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What if an underage person is charged with drinking and driving?

In Virginia, with the start of a new college semester on the immediate horizon, young people will be heading off to school. With that, there will likely be the temptation to drink alcohol. This is perfectly legal for people 21 and older. However, people who are not legally of age to drink might partake in drinking alcohol even if they are under the legal age to do so. It does not necessarily mean college students. Even high school students are vulnerable to the temptation. While this is illegal in and of itself, the situation can grow serious if the juvenile gets behind the wheel. Knowing the potential penalties is crucial to mounting a defense after charges for drinking underage and driving.

Understanding the law for underage drinking and driving

The law is clear and is based on “Zero Tolerance” meaning that Virginia does not allow anyone under 21 to drink and drive without consequences. For adults, the legal limit in which there will be charge for driving while intoxicated (DWI) is 0.08% blood-alcohol concentration. For juveniles, it is 0.02%. If they are stopped and register between 0.02% and less than 0.08%, it is a Class 1 misdemeanor and they will be confronted with various penalties.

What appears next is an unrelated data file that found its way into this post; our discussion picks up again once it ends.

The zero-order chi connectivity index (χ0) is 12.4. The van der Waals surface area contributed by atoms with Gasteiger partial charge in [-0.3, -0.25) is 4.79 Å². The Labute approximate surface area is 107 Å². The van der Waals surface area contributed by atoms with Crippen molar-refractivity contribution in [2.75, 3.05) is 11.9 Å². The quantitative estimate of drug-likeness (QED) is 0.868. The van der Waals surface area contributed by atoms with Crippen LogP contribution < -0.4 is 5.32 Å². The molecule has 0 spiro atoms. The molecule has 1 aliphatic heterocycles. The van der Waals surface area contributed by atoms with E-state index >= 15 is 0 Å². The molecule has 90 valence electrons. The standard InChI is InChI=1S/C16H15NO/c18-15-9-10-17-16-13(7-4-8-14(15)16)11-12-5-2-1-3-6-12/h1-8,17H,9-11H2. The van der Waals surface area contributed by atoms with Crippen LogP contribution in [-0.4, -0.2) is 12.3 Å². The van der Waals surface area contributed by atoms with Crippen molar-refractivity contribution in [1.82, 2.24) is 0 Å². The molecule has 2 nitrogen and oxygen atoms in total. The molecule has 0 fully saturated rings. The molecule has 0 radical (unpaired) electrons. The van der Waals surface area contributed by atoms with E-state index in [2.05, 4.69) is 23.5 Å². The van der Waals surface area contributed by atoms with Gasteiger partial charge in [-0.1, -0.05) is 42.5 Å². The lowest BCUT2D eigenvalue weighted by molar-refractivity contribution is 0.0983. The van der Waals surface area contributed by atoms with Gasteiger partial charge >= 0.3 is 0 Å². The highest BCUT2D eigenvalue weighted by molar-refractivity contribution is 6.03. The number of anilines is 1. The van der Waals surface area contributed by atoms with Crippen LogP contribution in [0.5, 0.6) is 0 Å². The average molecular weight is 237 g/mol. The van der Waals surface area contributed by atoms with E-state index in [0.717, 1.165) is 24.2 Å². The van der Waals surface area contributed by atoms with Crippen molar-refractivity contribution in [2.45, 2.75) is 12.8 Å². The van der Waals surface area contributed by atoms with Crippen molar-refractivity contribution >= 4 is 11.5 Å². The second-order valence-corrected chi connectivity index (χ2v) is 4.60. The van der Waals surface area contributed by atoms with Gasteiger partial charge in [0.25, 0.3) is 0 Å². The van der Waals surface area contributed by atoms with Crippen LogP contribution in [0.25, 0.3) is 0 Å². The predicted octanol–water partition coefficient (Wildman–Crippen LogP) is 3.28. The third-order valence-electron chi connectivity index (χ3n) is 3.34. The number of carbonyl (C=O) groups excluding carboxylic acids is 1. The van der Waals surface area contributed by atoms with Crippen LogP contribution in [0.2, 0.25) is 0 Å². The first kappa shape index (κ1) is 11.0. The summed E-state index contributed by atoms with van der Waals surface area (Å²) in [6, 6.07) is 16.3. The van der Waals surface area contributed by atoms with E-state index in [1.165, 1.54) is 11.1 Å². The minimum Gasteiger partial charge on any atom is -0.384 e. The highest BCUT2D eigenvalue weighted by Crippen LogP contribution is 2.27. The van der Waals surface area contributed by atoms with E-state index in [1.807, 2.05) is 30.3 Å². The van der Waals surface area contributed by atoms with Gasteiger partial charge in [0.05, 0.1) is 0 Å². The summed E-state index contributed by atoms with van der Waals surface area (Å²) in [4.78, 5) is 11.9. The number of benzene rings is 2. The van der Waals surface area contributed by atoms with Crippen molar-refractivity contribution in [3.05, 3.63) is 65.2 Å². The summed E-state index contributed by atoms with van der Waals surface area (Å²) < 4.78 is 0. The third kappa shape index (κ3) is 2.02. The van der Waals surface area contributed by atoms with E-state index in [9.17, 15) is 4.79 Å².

If there is a conviction, the driver’s license will be suspended for one year from that date. There will be a minimum fine of $500 and the juvenile will be obligated to perform 50 hours of community service. Even with a conviction, it is possible to attend a program dedicated to alcohol safety and the juvenile may be given a restricted license to drive while serving the suspension.

Juveniles should know the challenges they may face with a conviction

While the penalties might not sound as if they are all that severe, there can be long-term problems if they are convicted of alcohol offenses while underage and these can impact their future goals. Having a conviction on the record can inhibit the types of jobs a person can get, cause a problem with being admitted to college and delay or prevent entering the military. It is a negative mark on the record that should be addressed and avoided if possible with a viable criminal defense. Simply because there was a charge does not automatically imply guilt. There can be options to lodge a defense. Having professional guidance that is experienced in these types of cases can be critical to achieve a positive result.